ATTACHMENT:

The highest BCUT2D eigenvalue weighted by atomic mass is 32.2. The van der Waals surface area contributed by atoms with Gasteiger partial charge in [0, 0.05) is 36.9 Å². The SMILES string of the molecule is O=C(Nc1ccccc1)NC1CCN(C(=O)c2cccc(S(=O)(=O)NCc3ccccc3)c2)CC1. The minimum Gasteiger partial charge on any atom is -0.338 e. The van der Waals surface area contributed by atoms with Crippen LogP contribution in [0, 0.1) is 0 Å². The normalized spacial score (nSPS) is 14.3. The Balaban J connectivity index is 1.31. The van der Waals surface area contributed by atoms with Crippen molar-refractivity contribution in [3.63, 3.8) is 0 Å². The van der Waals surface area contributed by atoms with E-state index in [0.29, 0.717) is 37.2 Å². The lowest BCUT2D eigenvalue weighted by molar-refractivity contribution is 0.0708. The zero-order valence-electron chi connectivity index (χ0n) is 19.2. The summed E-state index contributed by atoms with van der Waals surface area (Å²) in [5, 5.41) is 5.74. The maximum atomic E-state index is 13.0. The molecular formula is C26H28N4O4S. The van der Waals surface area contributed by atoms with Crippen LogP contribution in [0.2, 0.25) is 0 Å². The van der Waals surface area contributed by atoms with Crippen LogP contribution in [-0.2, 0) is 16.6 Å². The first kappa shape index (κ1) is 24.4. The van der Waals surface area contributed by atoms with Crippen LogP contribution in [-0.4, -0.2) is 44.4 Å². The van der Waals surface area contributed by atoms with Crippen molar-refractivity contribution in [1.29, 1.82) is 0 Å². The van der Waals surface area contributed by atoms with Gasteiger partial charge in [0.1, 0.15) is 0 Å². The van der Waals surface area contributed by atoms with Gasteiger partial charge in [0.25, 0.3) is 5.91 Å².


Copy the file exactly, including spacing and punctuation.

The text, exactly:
The highest BCUT2D eigenvalue weighted by atomic mass is 32.2. The van der Waals surface area contributed by atoms with Gasteiger partial charge in [0, 0.05) is 36.9 Å². The SMILES string of the molecule is O=C(Nc1ccccc1)NC1CCN(C(=O)c2cccc(S(=O)(=O)NCc3ccccc3)c2)CC1. The minimum Gasteiger partial charge on any atom is -0.338 e. The van der Waals surface area contributed by atoms with Crippen LogP contribution in [0, 0.1) is 0 Å². The normalized spacial score (nSPS) is 14.3. The Balaban J connectivity index is 1.31. The van der Waals surface area contributed by atoms with Crippen molar-refractivity contribution in [3.63, 3.8) is 0 Å². The van der Waals surface area contributed by atoms with E-state index in [0.29, 0.717) is 37.2 Å². The lowest BCUT2D eigenvalue weighted by molar-refractivity contribution is 0.0708. The zero-order valence-electron chi connectivity index (χ0n) is 19.2. The summed E-state index contributed by atoms with van der Waals surface area (Å²) in [5, 5.41) is 5.74. The maximum atomic E-state index is 13.0. The molecular formula is C26H28N4O4S. The van der Waals surface area contributed by atoms with Crippen LogP contribution in [0.2, 0.25) is 0 Å². The van der Waals surface area contributed by atoms with Crippen LogP contribution in [-0.2, 0) is 16.6 Å². The first kappa shape index (κ1) is 24.4. The van der Waals surface area contributed by atoms with Crippen LogP contribution in [-0.4, -0.2) is 44.4 Å². The van der Waals surface area contributed by atoms with Crippen molar-refractivity contribution in [1.29, 1.82) is 0 Å². The van der Waals surface area contributed by atoms with Gasteiger partial charge in [0.1, 0.15) is 0 Å². The van der Waals surface area contributed by atoms with Gasteiger partial charge in [0.25, 0.3) is 5.91 Å².